There have been many of them this year, yes? I’ve referred to this summer as The Summer of Death, but celebrity deaths aside, this would include the many magazine titles and NYC restaurants that have folded and closed as well. We all know which ones. Included on that list are 2 which have given me great pause, the first of which was an early inspiration to our business, and the most recent, which we found out today, was where Mark basically started his career as a chef here in NY.
During the early infancy months when we were brainstorming for what was to become W&S, I came across a food blog called Lovescool which would eventually spawn the bakery, Amai Tea and Bake House in Gramercy Tavern. In many ways, Amai was sort of our business model, and like some of you who were curious about how we started the business, I was curious about how Amai evolved from a blog to a small online and wholesale business to a storefront and bakery in Manhattan. I pored through Kelli’s blog. Her trajectory towards owning a shop after sending out those first packages of brownies seemed meteoric in speed. Her shop and pretty tea cookies always seemed to be in the press. But less than 2 years after opening shop, she closed down earlier this Spring. The shop didn’t make it.
Today we learned that a restaurant where Mark had spent 6 years of his career was closing this week. Zoe was a popular restaurant on Prince Street in Soho. It was a staple in that neighborhood – reliable, great food, nice brunch, good atmosphere and despite the 2 other upscale restaurants further uptown that the owners tried to open but which eventually failed, it seemed like Zoe would be on Prince Street forever. After 18 years, however, we learned that they are calling it quits. Now, if you were to look at Mark’s resume, pretty much every single place where he has worked except for Zoe, his brief stint at Aquavit due to 9/11 and the Central Park Boathouse has closed in the 13 years he’s been working in the industry so he’s no stranger to hearing this bit of news. But Zoe was different. It was the restaurant where he began apprenticing in pastry (Mark never went to culinary school) and where he probably had the most fun working with a core crew of talented young chefs who to this day, remain his friends despite the fact that everyone is scattered in different parts of the country. This was the late 90s when life seemed so much simpler, carefree and fun. I was in grad school at NYU, we were living in the East Village and I would often come sit at the chef’s counter at Zoe’s, which had an open kitchen. This too began my fascination with restaurant kitchens. It was fun to watch all the cooking action and chef antics from where I was sitting. We’d often go out after the restaurant closed around 1am, to get a drink or a bite to eat with the other cooks and chefs. After working for a bit at a few other restaurants, Mark later returned and became the Pastry Chef in 2000-2001.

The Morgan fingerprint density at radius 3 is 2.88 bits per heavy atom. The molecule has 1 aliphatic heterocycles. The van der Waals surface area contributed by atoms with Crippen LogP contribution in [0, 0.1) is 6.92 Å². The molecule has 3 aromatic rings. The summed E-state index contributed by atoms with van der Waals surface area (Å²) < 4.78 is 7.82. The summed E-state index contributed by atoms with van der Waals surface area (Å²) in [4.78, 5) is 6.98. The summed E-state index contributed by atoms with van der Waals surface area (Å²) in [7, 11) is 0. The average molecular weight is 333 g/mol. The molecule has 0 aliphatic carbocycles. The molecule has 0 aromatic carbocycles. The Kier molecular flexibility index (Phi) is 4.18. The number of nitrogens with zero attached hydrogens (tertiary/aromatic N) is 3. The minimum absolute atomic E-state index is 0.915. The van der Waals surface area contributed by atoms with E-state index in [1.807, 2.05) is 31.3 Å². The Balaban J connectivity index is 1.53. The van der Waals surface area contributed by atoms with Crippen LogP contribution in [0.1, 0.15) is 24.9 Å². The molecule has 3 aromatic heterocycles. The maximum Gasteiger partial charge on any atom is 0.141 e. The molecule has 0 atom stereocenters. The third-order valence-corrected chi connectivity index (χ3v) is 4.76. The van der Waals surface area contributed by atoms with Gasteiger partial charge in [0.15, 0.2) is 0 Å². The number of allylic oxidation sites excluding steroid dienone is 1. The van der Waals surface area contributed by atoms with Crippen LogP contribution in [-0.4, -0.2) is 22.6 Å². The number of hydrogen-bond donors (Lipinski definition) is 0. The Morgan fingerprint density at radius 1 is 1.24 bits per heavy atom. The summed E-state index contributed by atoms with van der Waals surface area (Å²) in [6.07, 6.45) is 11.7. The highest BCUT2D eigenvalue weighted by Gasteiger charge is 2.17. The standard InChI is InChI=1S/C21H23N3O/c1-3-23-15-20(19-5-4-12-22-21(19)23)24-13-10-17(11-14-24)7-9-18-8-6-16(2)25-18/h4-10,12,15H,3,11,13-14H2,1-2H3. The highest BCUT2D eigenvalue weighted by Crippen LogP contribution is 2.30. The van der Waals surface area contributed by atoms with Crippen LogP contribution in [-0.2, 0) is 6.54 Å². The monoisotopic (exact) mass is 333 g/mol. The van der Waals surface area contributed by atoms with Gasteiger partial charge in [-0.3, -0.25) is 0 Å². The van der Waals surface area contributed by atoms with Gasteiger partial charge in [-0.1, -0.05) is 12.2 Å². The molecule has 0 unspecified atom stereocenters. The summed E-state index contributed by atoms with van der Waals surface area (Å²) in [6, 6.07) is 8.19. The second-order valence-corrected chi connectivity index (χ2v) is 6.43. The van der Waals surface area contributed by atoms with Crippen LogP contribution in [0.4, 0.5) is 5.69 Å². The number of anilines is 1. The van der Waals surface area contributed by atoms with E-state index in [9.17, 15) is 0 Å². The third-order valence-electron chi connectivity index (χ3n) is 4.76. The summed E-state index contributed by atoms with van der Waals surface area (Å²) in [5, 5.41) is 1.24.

I can’t remember the last time we ate at Zoe. It was probably when he was still Chef there, but being that it’s on one of the main drags in Soho, we’d walk by it all the time, sometimes peering in with curiosity, but most times just registering it in our peripheral vision. It’ll be weird to see the storefront of long wood frame windows shuttered down. Come Friday, another NYC stand-by will be gone. A place that will always hold nostalgic significance, which helped mold Mark’s career in the early days, will have closed.